Malicious Shutdown Threat
To trigger emergency shutdown, users must burn their MKR tokens. In most cases this would impose a substantial financial cost upon an attacker, but there may be certain hedging mechanisms available that would make the process less costly. For example, an attacker could borrow tokens from Aave v1 or v2 and use them to trigger shutdown, on the assumption that they’d be able to repurchase at low prices in the ensuing market turmoil. It may also be possible to open short positions via futures or perpetual contracts to offset the cost of the MKR tokens burned.These strategies assume MKR tokens would substantially fall in value during an emergency shutdown attack.
Certain competing protocols or hostile organizations may also have a vested interest in MakerDAO’s failure, with financial stakes that outweigh the cost of acquiring and burning 50,000 MKR.
We can help mitigate risk of emergency shutdown through a holistic approach to operational readiness and governance security.
First, we should adopt and implement a protocol continuity plan. Continuity planning is a standard practice (often required by regulators) for mission critical businesses like financial institutions. Testing response plans for various emergencies will give us a better idea of the appropriate token requirement for triggering shutdown and minimum response times required to take action.
We can also engage with parties offering short interest on MKR to see if we can encourage them to curtail these products. Without borrowing or derivatives liquidity, it will be much more difficult for potential attackers to avoid the financial cost of triggering emergency shutdown. Aave is a primary source of MKR borrowing liquidity and would be a good target for DAO engagement. MKR is also listed on several centralized derivatives and lending venues, which may be more difficult to curtail.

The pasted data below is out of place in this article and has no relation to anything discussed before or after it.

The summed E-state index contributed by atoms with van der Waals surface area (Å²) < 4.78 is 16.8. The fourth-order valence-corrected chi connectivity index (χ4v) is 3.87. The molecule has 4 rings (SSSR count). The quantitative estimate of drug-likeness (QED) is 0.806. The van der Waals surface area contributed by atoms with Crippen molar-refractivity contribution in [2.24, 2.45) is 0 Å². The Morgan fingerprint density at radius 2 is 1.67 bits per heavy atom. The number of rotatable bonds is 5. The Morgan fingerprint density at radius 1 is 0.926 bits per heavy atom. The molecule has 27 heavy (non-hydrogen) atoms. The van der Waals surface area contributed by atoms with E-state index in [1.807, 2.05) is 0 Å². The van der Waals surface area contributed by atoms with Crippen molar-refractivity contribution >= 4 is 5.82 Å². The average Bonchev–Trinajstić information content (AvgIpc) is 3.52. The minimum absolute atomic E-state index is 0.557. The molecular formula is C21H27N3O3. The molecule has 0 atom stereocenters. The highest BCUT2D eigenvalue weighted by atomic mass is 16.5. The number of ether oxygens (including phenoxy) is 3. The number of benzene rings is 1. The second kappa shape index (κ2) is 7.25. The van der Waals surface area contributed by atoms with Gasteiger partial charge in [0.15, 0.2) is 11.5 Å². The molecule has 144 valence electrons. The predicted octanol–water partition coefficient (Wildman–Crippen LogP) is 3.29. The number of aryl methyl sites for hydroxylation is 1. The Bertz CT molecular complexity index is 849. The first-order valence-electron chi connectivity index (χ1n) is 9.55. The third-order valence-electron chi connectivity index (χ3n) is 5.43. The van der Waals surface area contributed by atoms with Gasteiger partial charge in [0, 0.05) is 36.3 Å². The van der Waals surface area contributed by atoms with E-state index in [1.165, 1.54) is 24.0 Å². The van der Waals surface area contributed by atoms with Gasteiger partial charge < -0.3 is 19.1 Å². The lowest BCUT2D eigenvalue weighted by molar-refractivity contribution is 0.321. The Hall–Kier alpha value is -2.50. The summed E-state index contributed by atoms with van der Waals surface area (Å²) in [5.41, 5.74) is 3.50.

Offering additional utility for keeping MKR tokens within the Maker system is another strategy to help mitigate the issue. The governance rewards mechanism would make holding long MKR positions through derivatives or lending platforms less competitive, which would increase the cost of financing short positions. Offering MKR holders an opportunity to borrow through the Maker may also incentivize users against supplying assets to external platforms.
Finally, a continuous monitoring program for MKR tokens could help MakerDAO understand governance risk conditions and set relevant parameters. This could include review of MKR liquidity and availability on spot, lending, and derivatives platforms, as well as ownership changes and concentration.
With respect to the emergency shutdown threshold, I propose an increase to 75,000 MKR. This is comfortably above the MKR liquidity on Aave v2 (35,000), Aave v1 (7,000), and reported open interest on perpetual swaps on Binance and FTX (roughly 5,000), which helps reduce attack risk. On the other hand the threshold would remain low enough to be confident in voters’ ability to respond in an emergency - MKR holders were able to activate nearly 75,000 votes within a few hours to pass last week’s executive vote.